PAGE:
Have you ever faced the terror of an empty screen? You’ve opened up a “New document,” and there’s a blinking cursor. You may have a pressing deadline for a blog post, article, speech or other content, and no topic in mind. But there’s that cursor, and it hasn’t moved. Blink blink blink.


Here are three questions that will help you construct content that meets your business objectives, because along the way it meets the objectives of your clients. It’s only partly around what you want to say – it’s around what they want to hear.

Choosing a topic starts with getting a clear idea of whom you want to reach.

In blog post #5 I talked about how to build an image of your ideal client, called an “avatar” or a “persona,” and how this helps you tune your marketing to this person’s challenges and opportunities. If you haven’t read that post yet, please do so, because that will make this one more useful to you.

To find the ideal topics for your content, consider three circles that overlap, so that there is a ‘sweet spot’ in the middle. The topic you choose should fit within that sweet spot. By focusing there, that blank screen you’re facing will fill itself with content that meets your interests and the needs of the people you want to serve.

23 three rings linked

Find a topic matching your audience’s concerns

The first circle should involve topics that cover issues of pressing concern to your avatar. If the people matching your avatar aren’t concerned about the topic, they won’t take action.

That concern can involve a problem they need to solve – such as a new regulation. For example, some parts of the world are in the process of implementing carbon cap-and-trade. This means placing a limit on the amount of climate-changing pollutants organizations can emit, and if they exceed that limit, they will be subject to fines unless they have bought credits from another company that is emitting less than it is allowed to.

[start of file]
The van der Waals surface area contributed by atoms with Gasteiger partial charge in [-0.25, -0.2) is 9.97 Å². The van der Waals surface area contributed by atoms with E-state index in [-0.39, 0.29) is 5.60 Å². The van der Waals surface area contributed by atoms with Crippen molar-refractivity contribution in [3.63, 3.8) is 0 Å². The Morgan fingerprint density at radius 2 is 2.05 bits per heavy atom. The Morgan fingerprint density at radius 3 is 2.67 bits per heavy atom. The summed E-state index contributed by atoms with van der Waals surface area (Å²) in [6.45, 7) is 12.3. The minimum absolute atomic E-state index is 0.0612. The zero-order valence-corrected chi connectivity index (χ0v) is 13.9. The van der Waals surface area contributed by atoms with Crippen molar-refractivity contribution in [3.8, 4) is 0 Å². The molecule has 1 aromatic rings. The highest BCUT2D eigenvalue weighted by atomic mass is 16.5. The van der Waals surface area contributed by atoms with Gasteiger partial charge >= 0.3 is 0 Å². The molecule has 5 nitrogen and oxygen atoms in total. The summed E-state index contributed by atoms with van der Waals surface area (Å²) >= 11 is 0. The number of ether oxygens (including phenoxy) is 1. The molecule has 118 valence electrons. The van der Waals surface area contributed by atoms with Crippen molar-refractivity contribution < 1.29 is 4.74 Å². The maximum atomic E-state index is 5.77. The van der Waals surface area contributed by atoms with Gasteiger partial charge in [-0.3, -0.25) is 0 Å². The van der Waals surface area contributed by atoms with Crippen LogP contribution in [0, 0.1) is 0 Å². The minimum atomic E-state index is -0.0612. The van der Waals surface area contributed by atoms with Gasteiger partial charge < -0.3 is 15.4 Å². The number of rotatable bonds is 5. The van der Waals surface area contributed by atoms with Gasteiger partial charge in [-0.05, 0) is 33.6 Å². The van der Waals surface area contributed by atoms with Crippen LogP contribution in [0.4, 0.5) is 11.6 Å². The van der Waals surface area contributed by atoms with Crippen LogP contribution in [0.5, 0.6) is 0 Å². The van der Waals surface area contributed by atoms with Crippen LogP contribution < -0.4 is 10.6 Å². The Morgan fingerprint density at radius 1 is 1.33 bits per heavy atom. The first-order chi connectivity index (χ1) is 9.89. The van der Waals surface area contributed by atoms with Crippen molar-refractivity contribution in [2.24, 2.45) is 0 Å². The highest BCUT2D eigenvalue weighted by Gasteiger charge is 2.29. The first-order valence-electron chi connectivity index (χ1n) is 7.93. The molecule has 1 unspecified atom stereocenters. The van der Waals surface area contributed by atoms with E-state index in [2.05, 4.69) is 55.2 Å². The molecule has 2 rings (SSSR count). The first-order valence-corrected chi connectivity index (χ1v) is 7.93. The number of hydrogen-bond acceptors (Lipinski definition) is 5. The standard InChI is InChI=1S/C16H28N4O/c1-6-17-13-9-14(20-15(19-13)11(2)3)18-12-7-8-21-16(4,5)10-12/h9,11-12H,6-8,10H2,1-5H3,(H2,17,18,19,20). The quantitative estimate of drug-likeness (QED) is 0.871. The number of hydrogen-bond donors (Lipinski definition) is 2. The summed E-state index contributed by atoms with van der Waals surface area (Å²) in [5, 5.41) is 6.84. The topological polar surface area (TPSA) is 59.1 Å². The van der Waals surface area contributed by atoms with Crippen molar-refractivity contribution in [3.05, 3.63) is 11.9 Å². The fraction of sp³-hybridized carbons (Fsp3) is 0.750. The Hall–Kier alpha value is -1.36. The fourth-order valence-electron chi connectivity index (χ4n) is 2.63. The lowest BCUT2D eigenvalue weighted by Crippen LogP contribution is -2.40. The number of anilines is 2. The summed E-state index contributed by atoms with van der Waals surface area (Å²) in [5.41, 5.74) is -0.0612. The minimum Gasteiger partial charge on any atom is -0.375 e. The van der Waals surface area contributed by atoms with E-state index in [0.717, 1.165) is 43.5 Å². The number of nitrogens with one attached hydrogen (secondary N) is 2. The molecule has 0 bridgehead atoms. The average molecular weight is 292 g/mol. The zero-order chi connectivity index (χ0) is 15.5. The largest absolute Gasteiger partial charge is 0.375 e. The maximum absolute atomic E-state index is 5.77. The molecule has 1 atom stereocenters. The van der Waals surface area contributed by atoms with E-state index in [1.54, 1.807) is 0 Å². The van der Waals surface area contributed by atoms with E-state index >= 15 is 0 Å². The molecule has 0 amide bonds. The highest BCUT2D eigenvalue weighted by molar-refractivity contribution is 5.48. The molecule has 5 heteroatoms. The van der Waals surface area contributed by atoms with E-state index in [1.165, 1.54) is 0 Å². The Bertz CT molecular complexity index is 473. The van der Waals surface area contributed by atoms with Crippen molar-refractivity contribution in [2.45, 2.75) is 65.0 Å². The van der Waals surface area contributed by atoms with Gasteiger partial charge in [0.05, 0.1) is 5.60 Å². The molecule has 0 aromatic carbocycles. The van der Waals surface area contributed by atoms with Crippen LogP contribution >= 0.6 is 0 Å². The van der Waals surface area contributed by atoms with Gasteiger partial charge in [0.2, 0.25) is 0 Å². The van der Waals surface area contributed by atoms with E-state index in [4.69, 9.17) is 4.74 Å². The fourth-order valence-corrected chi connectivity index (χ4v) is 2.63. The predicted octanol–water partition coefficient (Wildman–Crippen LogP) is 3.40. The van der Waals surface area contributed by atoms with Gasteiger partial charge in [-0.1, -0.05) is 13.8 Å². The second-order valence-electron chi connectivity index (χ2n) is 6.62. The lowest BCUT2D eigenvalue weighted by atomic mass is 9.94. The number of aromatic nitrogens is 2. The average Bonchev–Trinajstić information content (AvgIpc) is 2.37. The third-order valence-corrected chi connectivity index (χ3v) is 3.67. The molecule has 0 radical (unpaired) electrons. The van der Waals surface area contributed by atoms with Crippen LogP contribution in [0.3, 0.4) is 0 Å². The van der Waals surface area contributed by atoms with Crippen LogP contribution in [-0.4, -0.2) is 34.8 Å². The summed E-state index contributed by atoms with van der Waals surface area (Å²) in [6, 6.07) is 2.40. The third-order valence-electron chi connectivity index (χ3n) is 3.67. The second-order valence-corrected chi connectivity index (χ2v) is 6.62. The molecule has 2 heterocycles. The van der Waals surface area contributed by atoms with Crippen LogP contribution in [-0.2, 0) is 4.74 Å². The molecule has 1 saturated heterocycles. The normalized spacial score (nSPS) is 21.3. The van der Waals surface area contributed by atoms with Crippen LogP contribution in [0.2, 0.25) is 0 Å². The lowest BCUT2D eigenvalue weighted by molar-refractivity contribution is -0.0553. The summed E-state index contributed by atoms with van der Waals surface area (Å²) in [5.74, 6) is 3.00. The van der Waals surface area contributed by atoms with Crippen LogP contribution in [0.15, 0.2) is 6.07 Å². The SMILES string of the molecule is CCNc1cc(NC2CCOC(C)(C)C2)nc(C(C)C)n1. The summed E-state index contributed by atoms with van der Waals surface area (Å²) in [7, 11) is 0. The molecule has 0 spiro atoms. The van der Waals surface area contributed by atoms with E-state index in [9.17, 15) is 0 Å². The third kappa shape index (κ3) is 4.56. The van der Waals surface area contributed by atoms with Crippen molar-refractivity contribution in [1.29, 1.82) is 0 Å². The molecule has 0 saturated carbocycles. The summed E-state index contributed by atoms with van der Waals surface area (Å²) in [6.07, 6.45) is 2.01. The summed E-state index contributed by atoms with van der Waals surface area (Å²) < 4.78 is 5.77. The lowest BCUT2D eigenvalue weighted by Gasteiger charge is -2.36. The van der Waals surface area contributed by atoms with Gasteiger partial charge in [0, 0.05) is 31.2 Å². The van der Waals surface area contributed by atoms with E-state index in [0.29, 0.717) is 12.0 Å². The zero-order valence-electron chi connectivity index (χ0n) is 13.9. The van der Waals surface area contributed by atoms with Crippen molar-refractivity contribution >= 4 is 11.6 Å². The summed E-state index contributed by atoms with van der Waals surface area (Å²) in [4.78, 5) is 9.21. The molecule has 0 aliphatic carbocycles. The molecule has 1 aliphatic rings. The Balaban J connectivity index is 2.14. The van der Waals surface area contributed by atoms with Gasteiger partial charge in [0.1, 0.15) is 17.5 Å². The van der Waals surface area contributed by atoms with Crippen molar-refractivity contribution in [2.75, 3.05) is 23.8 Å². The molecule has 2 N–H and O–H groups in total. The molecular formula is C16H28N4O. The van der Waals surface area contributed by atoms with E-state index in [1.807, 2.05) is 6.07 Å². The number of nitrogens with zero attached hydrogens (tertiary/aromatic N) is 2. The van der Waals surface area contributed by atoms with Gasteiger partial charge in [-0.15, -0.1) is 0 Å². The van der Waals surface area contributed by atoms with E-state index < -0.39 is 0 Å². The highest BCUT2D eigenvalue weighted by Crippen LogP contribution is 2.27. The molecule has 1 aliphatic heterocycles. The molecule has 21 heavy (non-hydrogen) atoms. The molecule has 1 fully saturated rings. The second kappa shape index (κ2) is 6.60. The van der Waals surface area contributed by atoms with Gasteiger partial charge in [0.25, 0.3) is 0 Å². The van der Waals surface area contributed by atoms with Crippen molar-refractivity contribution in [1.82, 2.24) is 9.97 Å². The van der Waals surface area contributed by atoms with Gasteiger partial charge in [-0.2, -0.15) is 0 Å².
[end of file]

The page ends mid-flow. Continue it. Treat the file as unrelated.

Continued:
Alternatively, it can be an opportunity they may want to access. Carbon trading can also be an opportunity – by putting in place rigorous environmental controls, a company can build up carbon credits that it can then sell. This company can benefit two ways – from spending less on energy, and income sold to companies that are less environmentally forward-thinking.

But in any case, your topic must match a new or developing situation that will affect the people you want to serve. In Post #22, I’ve described how to use “trendspotting” – the analysis of a slow-moving trend – to demonstrate thought leadership.

Be sure it’s a topic you can discuss credibly

I could write a blog post about carbon cap and trade. And in fact, I’ve ghost-written many articles on this topic on behalf of clients. But it’s key to note that while the articles were ghosted by me, the author and the source of the information was in each case a qualified expert with a technical background.

I don’t have credibility to discuss carbon cap and trade, energy management, or greenhouse gasses, largely because I don’t have an engineering education or professional designation. Anything I’d say would be about as authoritative as anyone spewing a thought-free comment on the bottom of an online news article.

So, the topic you choose must be one for which you have recognized credibility. In some cases, this is easy – in order to provide legal advice, it’s essential to be a lawyer in good standing. Same with architecture and engineering. So, if you’re to be taken seriously on your topic, be sure that it’s one for which you can demonstrate qualifications that others will accept.

Be sure it’s a topic on which you want to be known

Third, the topic you choose should be one on which you want to achieve status as a recognized subject-matter expert, because it meets your business purpose.

I first bumped into this concept when I was doing media relations for the Canadian head office of the accounting/consulting firm KPMG in the mid-1990s. My role included helping partners and associates to get their ideas published in trade media – at the time, mostly print magazines.

I took a call once from the editor of one small-circulation publication, asking for an article on a highly specific topic. My first reaction was, “Great! Here’s an idea I don’t have to sell to the editor.” Then I thought about it – out of all the firm’s partners in Canada, I couldn’t think of any who had the given topic as a specialty focus for their professional practice. It wasn’t a topic for which the firm at large wanted to be known, either. So I got back to the editor and declined the opportunity.

I think you need to be equally intentional about turning down ideas on topics that aren’t related to your area of focus.

Hitting a topic in your sweet spot

This process-of-elimination procedure can help to, well, eliminate a large universe of potential topics. Just back away from topics that aren’t of interest to your avatar, on which you’re not qualified to discuss, and that don’t get you where you want to go.

So… what’s left, for you? Go there, and just make it happen.